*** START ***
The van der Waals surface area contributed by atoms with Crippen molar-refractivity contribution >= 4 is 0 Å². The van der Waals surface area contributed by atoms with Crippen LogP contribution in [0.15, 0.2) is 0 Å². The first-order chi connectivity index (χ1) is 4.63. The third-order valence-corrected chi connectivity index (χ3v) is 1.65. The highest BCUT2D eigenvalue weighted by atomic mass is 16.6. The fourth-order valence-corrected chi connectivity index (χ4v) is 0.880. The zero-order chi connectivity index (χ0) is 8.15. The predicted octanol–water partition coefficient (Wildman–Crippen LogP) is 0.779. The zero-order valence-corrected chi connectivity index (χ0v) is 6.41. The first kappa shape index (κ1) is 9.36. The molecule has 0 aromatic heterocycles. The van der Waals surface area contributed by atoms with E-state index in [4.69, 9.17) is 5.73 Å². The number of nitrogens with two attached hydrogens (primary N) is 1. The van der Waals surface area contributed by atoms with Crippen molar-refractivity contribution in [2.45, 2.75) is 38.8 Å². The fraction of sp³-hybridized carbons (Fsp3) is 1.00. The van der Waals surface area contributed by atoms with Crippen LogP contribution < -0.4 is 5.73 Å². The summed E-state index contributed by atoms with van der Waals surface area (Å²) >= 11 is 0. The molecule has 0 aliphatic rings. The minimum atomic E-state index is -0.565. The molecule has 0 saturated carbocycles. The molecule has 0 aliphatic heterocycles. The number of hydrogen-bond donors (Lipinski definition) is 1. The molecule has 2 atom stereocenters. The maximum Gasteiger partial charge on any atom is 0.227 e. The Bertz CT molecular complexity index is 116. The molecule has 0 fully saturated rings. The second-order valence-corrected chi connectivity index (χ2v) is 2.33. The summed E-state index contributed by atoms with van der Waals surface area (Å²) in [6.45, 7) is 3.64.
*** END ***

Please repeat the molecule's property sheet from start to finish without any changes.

The van der Waals surface area contributed by atoms with Crippen molar-refractivity contribution >= 4 is 0 Å². The van der Waals surface area contributed by atoms with Crippen LogP contribution in [0.15, 0.2) is 0 Å². The first-order chi connectivity index (χ1) is 4.63. The third-order valence-corrected chi connectivity index (χ3v) is 1.65. The highest BCUT2D eigenvalue weighted by atomic mass is 16.6. The fourth-order valence-corrected chi connectivity index (χ4v) is 0.880. The zero-order chi connectivity index (χ0) is 8.15. The predicted octanol–water partition coefficient (Wildman–Crippen LogP) is 0.779. The zero-order valence-corrected chi connectivity index (χ0v) is 6.41. The first kappa shape index (κ1) is 9.36. The molecule has 0 aromatic heterocycles. The van der Waals surface area contributed by atoms with E-state index in [4.69, 9.17) is 5.73 Å². The number of nitrogens with two attached hydrogens (primary N) is 1. The van der Waals surface area contributed by atoms with Crippen molar-refractivity contribution in [2.45, 2.75) is 38.8 Å². The fraction of sp³-hybridized carbons (Fsp3) is 1.00. The van der Waals surface area contributed by atoms with Crippen LogP contribution < -0.4 is 5.73 Å². The summed E-state index contributed by atoms with van der Waals surface area (Å²) >= 11 is 0. The molecule has 0 aliphatic rings. The minimum atomic E-state index is -0.565. The molecule has 0 saturated carbocycles. The molecule has 0 aliphatic heterocycles. The number of hydrogen-bond donors (Lipinski definition) is 1. The molecule has 2 atom stereocenters. The maximum Gasteiger partial charge on any atom is 0.227 e. The Bertz CT molecular complexity index is 116. The molecule has 0 fully saturated rings. The second-order valence-corrected chi connectivity index (χ2v) is 2.33. The summed E-state index contributed by atoms with van der Waals surface area (Å²) in [6.45, 7) is 3.64.